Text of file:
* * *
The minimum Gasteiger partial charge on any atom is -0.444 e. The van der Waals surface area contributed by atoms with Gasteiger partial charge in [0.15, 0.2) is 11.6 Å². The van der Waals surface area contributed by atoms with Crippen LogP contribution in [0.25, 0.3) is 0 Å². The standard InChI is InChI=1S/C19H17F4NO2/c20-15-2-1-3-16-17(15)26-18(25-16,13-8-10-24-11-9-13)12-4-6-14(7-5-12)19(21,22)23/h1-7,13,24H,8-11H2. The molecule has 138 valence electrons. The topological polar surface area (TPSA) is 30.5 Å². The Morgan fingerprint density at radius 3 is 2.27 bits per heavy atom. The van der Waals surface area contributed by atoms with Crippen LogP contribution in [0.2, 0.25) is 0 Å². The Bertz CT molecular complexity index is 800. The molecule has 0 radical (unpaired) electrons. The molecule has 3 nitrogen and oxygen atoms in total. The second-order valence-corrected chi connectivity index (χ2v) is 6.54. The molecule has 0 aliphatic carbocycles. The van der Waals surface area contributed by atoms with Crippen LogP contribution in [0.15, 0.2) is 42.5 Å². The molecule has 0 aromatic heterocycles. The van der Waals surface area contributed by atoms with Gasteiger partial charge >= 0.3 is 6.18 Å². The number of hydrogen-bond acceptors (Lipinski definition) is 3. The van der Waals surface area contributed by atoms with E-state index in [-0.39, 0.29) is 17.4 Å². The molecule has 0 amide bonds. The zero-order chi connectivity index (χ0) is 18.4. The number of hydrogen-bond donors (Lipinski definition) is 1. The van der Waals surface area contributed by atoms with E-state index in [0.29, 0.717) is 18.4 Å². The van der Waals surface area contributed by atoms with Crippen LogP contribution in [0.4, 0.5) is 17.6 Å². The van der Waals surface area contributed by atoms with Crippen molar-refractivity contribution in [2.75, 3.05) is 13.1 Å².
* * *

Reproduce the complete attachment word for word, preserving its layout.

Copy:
The minimum Gasteiger partial charge on any atom is -0.444 e. The van der Waals surface area contributed by atoms with Gasteiger partial charge in [0.15, 0.2) is 11.6 Å². The van der Waals surface area contributed by atoms with Crippen LogP contribution in [0.25, 0.3) is 0 Å². The standard InChI is InChI=1S/C19H17F4NO2/c20-15-2-1-3-16-17(15)26-18(25-16,13-8-10-24-11-9-13)12-4-6-14(7-5-12)19(21,22)23/h1-7,13,24H,8-11H2. The molecule has 138 valence electrons. The topological polar surface area (TPSA) is 30.5 Å². The Morgan fingerprint density at radius 3 is 2.27 bits per heavy atom. The van der Waals surface area contributed by atoms with Crippen LogP contribution in [0.2, 0.25) is 0 Å². The Bertz CT molecular complexity index is 800. The molecule has 0 radical (unpaired) electrons. The molecule has 3 nitrogen and oxygen atoms in total. The second-order valence-corrected chi connectivity index (χ2v) is 6.54. The molecule has 0 aliphatic carbocycles. The van der Waals surface area contributed by atoms with Crippen LogP contribution in [0.15, 0.2) is 42.5 Å². The molecule has 0 aromatic heterocycles. The van der Waals surface area contributed by atoms with Gasteiger partial charge >= 0.3 is 6.18 Å². The number of hydrogen-bond acceptors (Lipinski definition) is 3. The van der Waals surface area contributed by atoms with E-state index in [-0.39, 0.29) is 17.4 Å². The molecule has 0 amide bonds. The zero-order chi connectivity index (χ0) is 18.4. The number of hydrogen-bond donors (Lipinski definition) is 1. The van der Waals surface area contributed by atoms with E-state index in [0.29, 0.717) is 18.4 Å². The van der Waals surface area contributed by atoms with Crippen LogP contribution in [0.4, 0.5) is 17.6 Å². The van der Waals surface area contributed by atoms with Crippen molar-refractivity contribution in [2.75, 3.05) is 13.1 Å².